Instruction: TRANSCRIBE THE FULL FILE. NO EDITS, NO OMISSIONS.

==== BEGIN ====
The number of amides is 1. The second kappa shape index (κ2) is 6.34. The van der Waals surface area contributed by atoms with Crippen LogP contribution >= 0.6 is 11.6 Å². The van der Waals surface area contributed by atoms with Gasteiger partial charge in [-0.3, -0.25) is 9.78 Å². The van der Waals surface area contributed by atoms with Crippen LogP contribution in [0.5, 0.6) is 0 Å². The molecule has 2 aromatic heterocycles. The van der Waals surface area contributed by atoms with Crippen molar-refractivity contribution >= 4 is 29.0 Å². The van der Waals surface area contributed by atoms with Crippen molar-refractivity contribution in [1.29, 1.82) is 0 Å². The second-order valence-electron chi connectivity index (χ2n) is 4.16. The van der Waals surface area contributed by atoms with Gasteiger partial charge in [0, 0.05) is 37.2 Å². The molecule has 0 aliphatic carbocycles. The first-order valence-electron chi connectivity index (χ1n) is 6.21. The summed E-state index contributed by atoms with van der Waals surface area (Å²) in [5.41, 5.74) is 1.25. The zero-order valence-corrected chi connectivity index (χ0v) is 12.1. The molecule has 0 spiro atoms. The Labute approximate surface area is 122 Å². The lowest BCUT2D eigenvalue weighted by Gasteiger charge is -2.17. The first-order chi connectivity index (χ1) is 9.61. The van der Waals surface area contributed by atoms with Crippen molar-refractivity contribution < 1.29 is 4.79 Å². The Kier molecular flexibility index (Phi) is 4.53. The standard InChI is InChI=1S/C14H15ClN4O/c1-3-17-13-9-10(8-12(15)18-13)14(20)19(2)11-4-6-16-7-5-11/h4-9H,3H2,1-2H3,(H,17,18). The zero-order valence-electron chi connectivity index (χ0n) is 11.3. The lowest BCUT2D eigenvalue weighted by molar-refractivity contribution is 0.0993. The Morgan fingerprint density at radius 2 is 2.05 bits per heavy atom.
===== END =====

The number of amides is 1. The second kappa shape index (κ2) is 6.34. The van der Waals surface area contributed by atoms with Crippen LogP contribution >= 0.6 is 11.6 Å². The van der Waals surface area contributed by atoms with Gasteiger partial charge in [-0.3, -0.25) is 9.78 Å². The van der Waals surface area contributed by atoms with Crippen LogP contribution in [0.5, 0.6) is 0 Å². The molecule has 2 aromatic heterocycles. The van der Waals surface area contributed by atoms with Crippen molar-refractivity contribution >= 4 is 29.0 Å². The van der Waals surface area contributed by atoms with Crippen molar-refractivity contribution in [1.29, 1.82) is 0 Å². The second-order valence-electron chi connectivity index (χ2n) is 4.16. The van der Waals surface area contributed by atoms with Gasteiger partial charge in [0, 0.05) is 37.2 Å². The molecule has 0 aliphatic carbocycles. The first-order valence-electron chi connectivity index (χ1n) is 6.21. The summed E-state index contributed by atoms with van der Waals surface area (Å²) in [5.41, 5.74) is 1.25. The zero-order valence-corrected chi connectivity index (χ0v) is 12.1. The molecule has 0 spiro atoms. The Labute approximate surface area is 122 Å². The lowest BCUT2D eigenvalue weighted by Gasteiger charge is -2.17. The first-order chi connectivity index (χ1) is 9.61. The van der Waals surface area contributed by atoms with Crippen molar-refractivity contribution < 1.29 is 4.79 Å². The Kier molecular flexibility index (Phi) is 4.53. The standard InChI is InChI=1S/C14H15ClN4O/c1-3-17-13-9-10(8-12(15)18-13)14(20)19(2)11-4-6-16-7-5-11/h4-9H,3H2,1-2H3,(H,17,18). The zero-order valence-electron chi connectivity index (χ0n) is 11.3. The lowest BCUT2D eigenvalue weighted by molar-refractivity contribution is 0.0993. The Morgan fingerprint density at radius 2 is 2.05 bits per heavy atom.